That same empire, and its survival, was at the center of the contradictions in Saki’s personality. Byrne’s insightful and sprightly book makes plain that his affectless poseurs and dandies may have reflected one half of the man, just as his repeated portrayals of lithe and lissome and amoral young men must have expressed his banked-down yearnings. But this other hemisphere of his character also admired wildness and risk and cruelty and warfare, and associated the concepts of empire and nation with manly virtue.

This point can be reinforced by some thoughts on his choice of nom de plume. I had not known, until I read Byrne’s book, that there was any doubt about the provenance of this. She mentions almost casually that one of his obituarists claimed it was a shortened form of “Nagasaki,” which seems unintelligible in more ways than one. Enormously more probable, given Munro’s often expressed admiration for FitzGerald’s version of Omar Khayyám, is that he saw himself in the cupbearer of the Rubáiyát:

And fear not lest Existence closing your
Account, and mine, should know the like no more;
The Eternal Sáki from that Bowl has pour’d
Millions of Bubbles like us, and will pour.

When You and I behind the Veil are past,
Oh, but the long, long while the World shall last,
Which of our Coming and Departure heeds
As the Sea’s self should heed a pebble-cast.

In a story called “The East Wing,” a lazy young male creature named Lucien Wattleskeat expresses something of the same thought—not exempting the bubble metaphor—but with more focus on the paradoxical importance of his own ephemerality:

I don’t think I can risk my life to save someone I’ve never met or even heard about. You see, my life is not only wonderful and beautiful to myself, but if my life goes, nothing else really matters—to me … Eva might be snatched from the flames and live to be the grandmother of brilliant and charming men and women, but as far as I should be concerned she and they would no more exist than a vanished puff of cigarette smoke or a dissolved soda-water bubble.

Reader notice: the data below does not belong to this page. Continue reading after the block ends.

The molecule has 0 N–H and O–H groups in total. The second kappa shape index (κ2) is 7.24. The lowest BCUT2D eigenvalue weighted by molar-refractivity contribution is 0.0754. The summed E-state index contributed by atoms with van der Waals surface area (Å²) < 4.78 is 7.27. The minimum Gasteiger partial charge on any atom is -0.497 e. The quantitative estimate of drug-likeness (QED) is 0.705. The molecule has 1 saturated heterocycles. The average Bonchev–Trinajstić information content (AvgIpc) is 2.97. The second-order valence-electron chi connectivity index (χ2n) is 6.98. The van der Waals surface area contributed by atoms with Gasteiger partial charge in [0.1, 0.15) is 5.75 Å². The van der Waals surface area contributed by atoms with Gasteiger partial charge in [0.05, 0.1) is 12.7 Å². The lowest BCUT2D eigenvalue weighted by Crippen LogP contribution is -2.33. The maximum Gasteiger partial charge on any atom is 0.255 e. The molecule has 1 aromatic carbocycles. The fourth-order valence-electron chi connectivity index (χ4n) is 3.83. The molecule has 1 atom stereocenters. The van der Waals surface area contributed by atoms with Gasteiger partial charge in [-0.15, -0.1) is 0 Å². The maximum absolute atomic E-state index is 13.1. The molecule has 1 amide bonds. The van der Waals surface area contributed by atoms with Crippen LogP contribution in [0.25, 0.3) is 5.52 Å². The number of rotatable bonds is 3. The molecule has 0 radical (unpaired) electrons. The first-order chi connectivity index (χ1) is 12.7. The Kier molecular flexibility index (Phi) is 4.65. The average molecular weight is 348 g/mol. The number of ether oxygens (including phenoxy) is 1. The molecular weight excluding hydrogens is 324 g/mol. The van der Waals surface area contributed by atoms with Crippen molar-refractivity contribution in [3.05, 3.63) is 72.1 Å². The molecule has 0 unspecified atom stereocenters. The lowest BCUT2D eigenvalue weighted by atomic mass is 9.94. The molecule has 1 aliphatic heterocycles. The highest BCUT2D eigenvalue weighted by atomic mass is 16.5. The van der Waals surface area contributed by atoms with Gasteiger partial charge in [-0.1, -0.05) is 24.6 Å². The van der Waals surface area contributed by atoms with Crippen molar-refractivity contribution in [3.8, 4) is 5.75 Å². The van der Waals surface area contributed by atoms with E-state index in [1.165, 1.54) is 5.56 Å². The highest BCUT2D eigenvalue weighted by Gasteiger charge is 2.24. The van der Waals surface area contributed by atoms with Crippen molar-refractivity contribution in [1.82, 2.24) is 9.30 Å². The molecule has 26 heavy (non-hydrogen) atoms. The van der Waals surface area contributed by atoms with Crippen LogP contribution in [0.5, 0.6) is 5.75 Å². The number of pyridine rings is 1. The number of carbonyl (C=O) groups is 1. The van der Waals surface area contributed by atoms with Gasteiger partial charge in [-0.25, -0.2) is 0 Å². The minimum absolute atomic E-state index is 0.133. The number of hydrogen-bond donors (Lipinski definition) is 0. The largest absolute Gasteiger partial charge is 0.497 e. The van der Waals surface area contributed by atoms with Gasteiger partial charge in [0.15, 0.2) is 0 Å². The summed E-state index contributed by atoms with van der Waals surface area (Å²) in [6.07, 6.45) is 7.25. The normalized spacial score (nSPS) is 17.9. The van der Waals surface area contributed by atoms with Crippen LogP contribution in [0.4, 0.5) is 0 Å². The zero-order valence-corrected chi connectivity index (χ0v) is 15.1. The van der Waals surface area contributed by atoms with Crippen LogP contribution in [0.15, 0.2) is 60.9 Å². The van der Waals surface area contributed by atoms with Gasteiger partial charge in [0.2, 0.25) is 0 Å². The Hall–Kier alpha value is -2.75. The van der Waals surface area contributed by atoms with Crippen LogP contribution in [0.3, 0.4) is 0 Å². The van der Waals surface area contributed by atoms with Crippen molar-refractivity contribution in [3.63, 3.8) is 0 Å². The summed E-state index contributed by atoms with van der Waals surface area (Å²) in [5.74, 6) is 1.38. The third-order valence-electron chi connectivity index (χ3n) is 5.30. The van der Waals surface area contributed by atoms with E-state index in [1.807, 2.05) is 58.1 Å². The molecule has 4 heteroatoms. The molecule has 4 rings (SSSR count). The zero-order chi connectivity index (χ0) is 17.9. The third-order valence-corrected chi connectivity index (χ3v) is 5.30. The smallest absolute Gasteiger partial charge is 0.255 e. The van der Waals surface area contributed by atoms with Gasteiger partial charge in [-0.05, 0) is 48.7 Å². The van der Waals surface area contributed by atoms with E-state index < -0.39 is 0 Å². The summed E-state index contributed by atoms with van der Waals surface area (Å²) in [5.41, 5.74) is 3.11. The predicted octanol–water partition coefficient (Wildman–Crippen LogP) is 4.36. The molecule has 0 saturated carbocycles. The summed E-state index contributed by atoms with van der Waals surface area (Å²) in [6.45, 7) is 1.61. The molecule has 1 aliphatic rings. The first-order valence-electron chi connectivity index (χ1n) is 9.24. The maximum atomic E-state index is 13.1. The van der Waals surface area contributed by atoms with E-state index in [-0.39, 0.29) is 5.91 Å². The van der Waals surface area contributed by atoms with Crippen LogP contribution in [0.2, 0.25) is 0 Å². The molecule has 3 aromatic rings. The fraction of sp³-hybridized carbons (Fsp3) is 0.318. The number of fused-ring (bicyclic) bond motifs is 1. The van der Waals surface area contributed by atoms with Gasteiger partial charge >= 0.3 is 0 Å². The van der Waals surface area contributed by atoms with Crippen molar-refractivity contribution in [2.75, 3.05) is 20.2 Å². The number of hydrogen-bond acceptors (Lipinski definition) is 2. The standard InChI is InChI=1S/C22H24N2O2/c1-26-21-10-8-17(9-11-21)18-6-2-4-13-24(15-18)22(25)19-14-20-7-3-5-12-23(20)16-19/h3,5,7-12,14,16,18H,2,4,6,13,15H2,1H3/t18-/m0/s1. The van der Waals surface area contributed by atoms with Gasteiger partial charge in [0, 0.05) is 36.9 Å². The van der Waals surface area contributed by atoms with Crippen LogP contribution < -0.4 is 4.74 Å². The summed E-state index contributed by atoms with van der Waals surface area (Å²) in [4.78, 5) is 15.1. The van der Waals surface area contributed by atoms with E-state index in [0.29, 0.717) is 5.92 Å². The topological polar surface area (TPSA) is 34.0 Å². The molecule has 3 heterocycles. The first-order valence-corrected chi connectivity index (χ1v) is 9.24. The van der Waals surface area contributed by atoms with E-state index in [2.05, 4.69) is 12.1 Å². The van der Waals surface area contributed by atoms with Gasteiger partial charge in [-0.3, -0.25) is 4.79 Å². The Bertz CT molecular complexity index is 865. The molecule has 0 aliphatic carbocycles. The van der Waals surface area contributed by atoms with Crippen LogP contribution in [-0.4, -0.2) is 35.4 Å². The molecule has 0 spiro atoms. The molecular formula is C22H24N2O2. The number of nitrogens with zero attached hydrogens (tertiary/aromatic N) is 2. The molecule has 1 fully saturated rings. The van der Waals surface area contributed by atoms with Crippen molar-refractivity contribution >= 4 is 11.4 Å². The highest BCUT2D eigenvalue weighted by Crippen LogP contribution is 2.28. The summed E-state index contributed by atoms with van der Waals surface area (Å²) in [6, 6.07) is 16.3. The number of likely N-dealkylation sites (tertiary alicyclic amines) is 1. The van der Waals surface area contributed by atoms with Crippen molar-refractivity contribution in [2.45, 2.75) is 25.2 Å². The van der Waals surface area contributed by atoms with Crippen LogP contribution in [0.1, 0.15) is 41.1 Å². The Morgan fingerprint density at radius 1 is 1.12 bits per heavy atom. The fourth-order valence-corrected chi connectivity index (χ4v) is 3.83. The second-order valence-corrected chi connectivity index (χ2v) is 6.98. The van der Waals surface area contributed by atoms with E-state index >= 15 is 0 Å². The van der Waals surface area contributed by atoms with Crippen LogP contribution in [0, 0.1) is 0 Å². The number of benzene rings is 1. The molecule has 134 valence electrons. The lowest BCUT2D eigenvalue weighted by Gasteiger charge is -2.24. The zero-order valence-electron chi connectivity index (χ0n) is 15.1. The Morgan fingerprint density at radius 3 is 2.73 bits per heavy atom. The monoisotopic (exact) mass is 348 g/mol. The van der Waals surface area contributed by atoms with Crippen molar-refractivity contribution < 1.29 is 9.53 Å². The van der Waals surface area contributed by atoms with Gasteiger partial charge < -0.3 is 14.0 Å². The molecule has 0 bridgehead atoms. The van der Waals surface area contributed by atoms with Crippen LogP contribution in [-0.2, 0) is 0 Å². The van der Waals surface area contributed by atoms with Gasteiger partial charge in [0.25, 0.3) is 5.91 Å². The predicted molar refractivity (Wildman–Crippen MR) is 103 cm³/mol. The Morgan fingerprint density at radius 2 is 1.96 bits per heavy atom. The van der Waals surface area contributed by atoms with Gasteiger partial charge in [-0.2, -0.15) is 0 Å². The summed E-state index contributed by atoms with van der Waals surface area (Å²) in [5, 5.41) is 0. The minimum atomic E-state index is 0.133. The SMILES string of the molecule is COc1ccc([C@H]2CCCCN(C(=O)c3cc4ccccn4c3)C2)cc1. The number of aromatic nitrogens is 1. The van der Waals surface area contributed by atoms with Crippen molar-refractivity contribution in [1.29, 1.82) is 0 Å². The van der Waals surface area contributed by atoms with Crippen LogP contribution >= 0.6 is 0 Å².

I think this clears up any dispute about the source of the pseudonym (which often appeared on book jackets alongside his true name), and I pause to note that Lucien Wattle­skeat is a poor register of Saki’s generally brilliant and somewhat Wildean ability to devise memorable names. Like Wilde (and like Anthony Powell later on), he made good use of the atlas of Britain and Ireland to come up with surnames and titles that were at once believable and eccentric. Many of these were from his beloved West Country (Yeovil, Honiton, Cullompton), but he ranged far and wide in choosing names like Courtenay Youghal for a smoothly accomplished politician and, in a moment of sheer brilliance, Tobermory for one of his most outstanding characters, the house cat who learns to speak English (and also to eavesdrop). Of his selecting Clovis as the model par excellence of his breed of bored and elegant young men, I have heard it suggested that it was because he was so appallingly Frank.

Creatures that essentially can never be tamed—felines and wolves pre­eminently—were Saki’s emotional favorites. In his best-known novella, The Unbearable Bassington, which contains in the figure of Comus Bassington one of the two most obviously homoerotic of his protagonists (the other being the boy-werewolf Gabriel-Ernest in the story of the same name), the hero is a man named Tom Keriway, whose daredevil nature is summed up in the echoing phrase “a man that wolves have sniffed at.” But Keriway has become sickly and nearly destitute, and morosely recalls an observation about a crippled wild crane that became domesticated in a German park: “It was lame, that was why it was tame.”